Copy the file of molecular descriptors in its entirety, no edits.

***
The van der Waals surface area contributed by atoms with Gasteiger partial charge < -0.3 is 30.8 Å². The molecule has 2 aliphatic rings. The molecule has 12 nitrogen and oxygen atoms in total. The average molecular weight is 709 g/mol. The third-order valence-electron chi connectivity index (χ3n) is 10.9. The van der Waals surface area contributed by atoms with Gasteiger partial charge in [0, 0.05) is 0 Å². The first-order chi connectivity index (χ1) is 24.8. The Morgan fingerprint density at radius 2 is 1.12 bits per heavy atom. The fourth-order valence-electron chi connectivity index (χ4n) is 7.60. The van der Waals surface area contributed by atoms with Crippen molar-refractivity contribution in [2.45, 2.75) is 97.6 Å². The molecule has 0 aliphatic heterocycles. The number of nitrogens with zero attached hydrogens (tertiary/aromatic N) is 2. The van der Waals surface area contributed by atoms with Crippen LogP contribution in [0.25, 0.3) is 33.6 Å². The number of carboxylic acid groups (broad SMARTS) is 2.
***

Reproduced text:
The van der Waals surface area contributed by atoms with Gasteiger partial charge < -0.3 is 30.8 Å². The molecule has 2 aliphatic rings. The molecule has 12 nitrogen and oxygen atoms in total. The average molecular weight is 709 g/mol. The third-order valence-electron chi connectivity index (χ3n) is 10.9. The van der Waals surface area contributed by atoms with Gasteiger partial charge in [0, 0.05) is 0 Å². The first-order chi connectivity index (χ1) is 24.8. The Morgan fingerprint density at radius 2 is 1.12 bits per heavy atom. The fourth-order valence-electron chi connectivity index (χ4n) is 7.60. The van der Waals surface area contributed by atoms with Crippen molar-refractivity contribution in [2.45, 2.75) is 97.6 Å². The molecule has 0 aliphatic heterocycles. The number of nitrogens with zero attached hydrogens (tertiary/aromatic N) is 2. The van der Waals surface area contributed by atoms with Crippen LogP contribution in [0.25, 0.3) is 33.6 Å². The number of carboxylic acid groups (broad SMARTS) is 2.